top of page

Counting macros, not calories

Why You Should Count Macros, Not Calories

We have all heard about counting calories to lose weight. But did you know that calorie counting is actually less effective than other methods of monitoring food intake? That’s because your body burns calories depending on a number of factors, including your food intake, your metabolism, and even your body’s chemistry.

The truth is: You can cut calories and gain weight. That’s because calories don’t discriminate based on what type of nutrients are (or aren’t) in your food.

That’s why I recommend counting macros, instead.

How to count macros

To count macros, you simply take the total amount of energy expended for the day and break it down into each group based on what your body needs. Of course, knowing what energy your body needs can be trial-and-error.

Based on your energy needs and goals, for example, you may need 50% in carbs, 20% in protein, and 30% in fat. Or try my TDEE eguide to help you calculate it

Now, you could take the time to write everything out and calculate your daily needs and intake yourself, but why go to all that trouble when you can use an app like MyFitnessPal to do all the computing for you?

With MyFitnessPal, you can easily enter your information to determine your energy needs. The app does all the calculations and gives you general amounts to aim for (e.g. 100 grams of protein per day) which is great to help you get comfortable with macro counting.

For each meal, you can easily add what you ate into the app and utilize the program to keep track of everything. You can do it all on your phone at anytime. It’s really that simple!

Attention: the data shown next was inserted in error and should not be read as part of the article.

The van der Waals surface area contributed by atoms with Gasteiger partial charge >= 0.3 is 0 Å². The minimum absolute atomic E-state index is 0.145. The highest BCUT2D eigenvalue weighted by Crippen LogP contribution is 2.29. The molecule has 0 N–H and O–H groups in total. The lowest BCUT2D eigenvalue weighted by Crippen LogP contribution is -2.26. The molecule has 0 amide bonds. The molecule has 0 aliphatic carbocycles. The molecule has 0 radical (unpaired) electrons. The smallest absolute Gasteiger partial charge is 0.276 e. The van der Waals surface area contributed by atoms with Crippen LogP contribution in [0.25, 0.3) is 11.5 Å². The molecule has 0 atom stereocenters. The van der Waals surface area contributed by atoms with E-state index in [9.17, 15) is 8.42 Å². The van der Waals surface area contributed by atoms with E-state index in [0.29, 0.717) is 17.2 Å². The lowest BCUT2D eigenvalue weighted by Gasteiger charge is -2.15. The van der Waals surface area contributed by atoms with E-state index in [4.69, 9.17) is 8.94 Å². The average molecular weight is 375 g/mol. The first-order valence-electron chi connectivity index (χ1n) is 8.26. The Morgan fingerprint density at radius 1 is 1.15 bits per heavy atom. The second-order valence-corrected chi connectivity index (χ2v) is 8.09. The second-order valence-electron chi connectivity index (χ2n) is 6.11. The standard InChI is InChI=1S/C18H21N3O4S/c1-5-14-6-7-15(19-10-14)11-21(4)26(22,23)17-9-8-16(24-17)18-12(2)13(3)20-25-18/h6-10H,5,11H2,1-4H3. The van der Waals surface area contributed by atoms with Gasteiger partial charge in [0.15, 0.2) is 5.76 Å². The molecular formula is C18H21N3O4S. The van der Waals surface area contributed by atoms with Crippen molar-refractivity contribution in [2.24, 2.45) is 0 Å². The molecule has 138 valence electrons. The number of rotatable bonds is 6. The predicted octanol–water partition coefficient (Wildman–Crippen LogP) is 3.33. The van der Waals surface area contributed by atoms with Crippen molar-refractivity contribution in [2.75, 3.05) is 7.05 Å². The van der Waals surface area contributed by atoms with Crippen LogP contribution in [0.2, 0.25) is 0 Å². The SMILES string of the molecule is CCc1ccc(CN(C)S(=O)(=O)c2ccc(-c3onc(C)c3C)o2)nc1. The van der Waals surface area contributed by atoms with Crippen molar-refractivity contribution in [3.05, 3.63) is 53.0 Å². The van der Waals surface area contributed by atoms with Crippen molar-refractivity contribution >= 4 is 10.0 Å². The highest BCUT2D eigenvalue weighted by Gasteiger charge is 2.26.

High and low macro counts

With traditional calorie counting, people tend to eat way too little or too much of one macro.

I generally find that people are not eating enough protein; this applies to about 80% of the people I work with. They don’t eat enough protein and instead consume too many starchy carbs (pizza, pasta, breads, sweets, etc.). Or they are overeating “good carbs” (whole wheat toast, sweet potato’s, oatmeal exc) As a result, they are sluggish and have excess belly fat. On the opposite side of the spectrum, those whose protein intake is unusually high might suffer from constipation, dehydration, or an upset stomach.

A well-balanced diet is key to better energy levels and obtaining the physique you want, and that starts by assessing your macro counts. Are you high or low in one of the three macronutrients (fat, carbs, or proteins)? The key is to balance your macro intake a bit more, especially if you have goals like losing belly fat or building muscle.

How macros help you reach your goals

If you want to take control of your diet, lead a healthier lifestyle, and shed some extra body weight, focus on your macro intake, not your calories.

If you’re counting calories, you could be consuming all your food in only one of the three categories, which leads to an unbalanced diet just like the scenario above. By counting macros, you can ensure you’re getting all types of foods needed to be properly fueled and create the energy your body requires each day.

By counting macros, you can easily create a customized food plan to make sure you're consuming what your body specifically needs. Of course, determining how much protein, fat, and carbs your body needs will depend on your goals and your body type. Each person is unique and must customize their plan according to how their body responds to each food type. And what you actually enjoy.

Start counting your own macros

Want to learn how to count your own macros — and adapt your numbers as you move closer to your fitness goals? Join my email list below. I am excited to announce an upcoming DIY macro counting program, but you have to be on the email list to hear about it!

3 views0 comments

Recent Posts

See All


bottom of page